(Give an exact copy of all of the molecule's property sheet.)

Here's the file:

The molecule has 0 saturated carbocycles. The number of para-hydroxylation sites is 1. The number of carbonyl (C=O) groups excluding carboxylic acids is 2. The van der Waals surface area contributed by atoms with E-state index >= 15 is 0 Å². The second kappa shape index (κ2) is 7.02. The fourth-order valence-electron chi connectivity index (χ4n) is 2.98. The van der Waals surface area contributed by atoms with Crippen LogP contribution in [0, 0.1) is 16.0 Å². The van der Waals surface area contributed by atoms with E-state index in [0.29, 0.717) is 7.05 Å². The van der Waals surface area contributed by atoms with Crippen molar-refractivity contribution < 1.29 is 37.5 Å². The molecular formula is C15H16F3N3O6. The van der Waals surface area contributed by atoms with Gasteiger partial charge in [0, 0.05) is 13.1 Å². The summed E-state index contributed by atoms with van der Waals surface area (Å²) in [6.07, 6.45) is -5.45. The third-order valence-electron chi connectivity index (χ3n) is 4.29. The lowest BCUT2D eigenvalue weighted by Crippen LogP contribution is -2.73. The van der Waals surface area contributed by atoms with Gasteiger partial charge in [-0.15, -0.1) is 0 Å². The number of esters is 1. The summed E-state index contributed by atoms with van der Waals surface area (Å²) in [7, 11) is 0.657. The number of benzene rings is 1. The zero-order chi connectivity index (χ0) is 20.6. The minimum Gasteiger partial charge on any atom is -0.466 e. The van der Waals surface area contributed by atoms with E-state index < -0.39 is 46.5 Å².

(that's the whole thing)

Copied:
The molecule has 0 saturated carbocycles. The number of para-hydroxylation sites is 1. The number of carbonyl (C=O) groups excluding carboxylic acids is 2. The van der Waals surface area contributed by atoms with E-state index >= 15 is 0 Å². The second kappa shape index (κ2) is 7.02. The fourth-order valence-electron chi connectivity index (χ4n) is 2.98. The van der Waals surface area contributed by atoms with Crippen LogP contribution in [0, 0.1) is 16.0 Å². The van der Waals surface area contributed by atoms with E-state index in [0.29, 0.717) is 7.05 Å². The van der Waals surface area contributed by atoms with Crippen molar-refractivity contribution < 1.29 is 37.5 Å². The molecular formula is C15H16F3N3O6. The van der Waals surface area contributed by atoms with Gasteiger partial charge in [0, 0.05) is 13.1 Å². The summed E-state index contributed by atoms with van der Waals surface area (Å²) in [6.07, 6.45) is -5.45. The third-order valence-electron chi connectivity index (χ3n) is 4.29. The lowest BCUT2D eigenvalue weighted by Crippen LogP contribution is -2.73. The van der Waals surface area contributed by atoms with Gasteiger partial charge in [-0.15, -0.1) is 0 Å². The number of esters is 1. The summed E-state index contributed by atoms with van der Waals surface area (Å²) in [7, 11) is 0.657. The number of benzene rings is 1. The zero-order chi connectivity index (χ0) is 20.6. The minimum Gasteiger partial charge on any atom is -0.466 e. The van der Waals surface area contributed by atoms with E-state index < -0.39 is 46.5 Å².